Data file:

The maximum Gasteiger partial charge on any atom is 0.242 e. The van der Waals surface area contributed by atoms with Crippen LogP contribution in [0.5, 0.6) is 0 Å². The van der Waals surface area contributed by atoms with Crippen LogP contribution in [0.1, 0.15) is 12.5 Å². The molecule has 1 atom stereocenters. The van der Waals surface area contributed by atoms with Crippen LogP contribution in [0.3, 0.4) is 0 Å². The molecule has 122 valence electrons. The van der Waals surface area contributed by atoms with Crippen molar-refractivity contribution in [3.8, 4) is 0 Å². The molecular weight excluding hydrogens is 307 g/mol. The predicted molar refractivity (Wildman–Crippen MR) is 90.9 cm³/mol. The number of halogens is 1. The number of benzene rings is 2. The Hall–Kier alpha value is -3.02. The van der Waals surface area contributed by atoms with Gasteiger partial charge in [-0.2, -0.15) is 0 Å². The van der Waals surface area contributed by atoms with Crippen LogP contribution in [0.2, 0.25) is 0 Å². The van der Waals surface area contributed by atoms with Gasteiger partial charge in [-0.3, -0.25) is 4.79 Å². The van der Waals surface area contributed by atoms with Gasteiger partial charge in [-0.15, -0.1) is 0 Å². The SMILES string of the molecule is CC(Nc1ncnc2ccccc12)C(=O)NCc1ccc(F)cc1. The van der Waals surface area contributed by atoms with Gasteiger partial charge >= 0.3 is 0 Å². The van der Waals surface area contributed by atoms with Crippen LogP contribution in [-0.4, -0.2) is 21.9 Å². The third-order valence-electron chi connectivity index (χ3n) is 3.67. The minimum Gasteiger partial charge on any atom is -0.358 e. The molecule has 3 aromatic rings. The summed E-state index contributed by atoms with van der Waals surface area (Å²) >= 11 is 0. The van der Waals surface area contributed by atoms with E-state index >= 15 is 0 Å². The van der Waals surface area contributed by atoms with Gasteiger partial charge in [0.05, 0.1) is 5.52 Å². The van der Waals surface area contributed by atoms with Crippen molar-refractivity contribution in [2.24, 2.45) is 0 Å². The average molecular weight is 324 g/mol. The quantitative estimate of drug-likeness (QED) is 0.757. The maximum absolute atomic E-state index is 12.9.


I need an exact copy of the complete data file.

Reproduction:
The maximum Gasteiger partial charge on any atom is 0.242 e. The van der Waals surface area contributed by atoms with Crippen LogP contribution in [0.5, 0.6) is 0 Å². The van der Waals surface area contributed by atoms with Crippen LogP contribution in [0.1, 0.15) is 12.5 Å². The molecule has 1 atom stereocenters. The van der Waals surface area contributed by atoms with Crippen LogP contribution in [0.3, 0.4) is 0 Å². The molecule has 122 valence electrons. The van der Waals surface area contributed by atoms with Crippen molar-refractivity contribution in [3.8, 4) is 0 Å². The molecular weight excluding hydrogens is 307 g/mol. The predicted molar refractivity (Wildman–Crippen MR) is 90.9 cm³/mol. The number of halogens is 1. The number of benzene rings is 2. The Hall–Kier alpha value is -3.02. The van der Waals surface area contributed by atoms with Gasteiger partial charge in [-0.2, -0.15) is 0 Å². The van der Waals surface area contributed by atoms with Crippen LogP contribution in [0.2, 0.25) is 0 Å². The van der Waals surface area contributed by atoms with Gasteiger partial charge in [-0.3, -0.25) is 4.79 Å². The van der Waals surface area contributed by atoms with Gasteiger partial charge in [-0.15, -0.1) is 0 Å². The SMILES string of the molecule is CC(Nc1ncnc2ccccc12)C(=O)NCc1ccc(F)cc1. The van der Waals surface area contributed by atoms with Gasteiger partial charge >= 0.3 is 0 Å². The van der Waals surface area contributed by atoms with Crippen LogP contribution in [-0.4, -0.2) is 21.9 Å². The third-order valence-electron chi connectivity index (χ3n) is 3.67. The minimum Gasteiger partial charge on any atom is -0.358 e. The molecule has 3 aromatic rings. The summed E-state index contributed by atoms with van der Waals surface area (Å²) >= 11 is 0. The van der Waals surface area contributed by atoms with E-state index >= 15 is 0 Å². The van der Waals surface area contributed by atoms with Gasteiger partial charge in [0.05, 0.1) is 5.52 Å². The van der Waals surface area contributed by atoms with Crippen molar-refractivity contribution in [2.24, 2.45) is 0 Å². The average molecular weight is 324 g/mol. The quantitative estimate of drug-likeness (QED) is 0.757. The maximum absolute atomic E-state index is 12.9.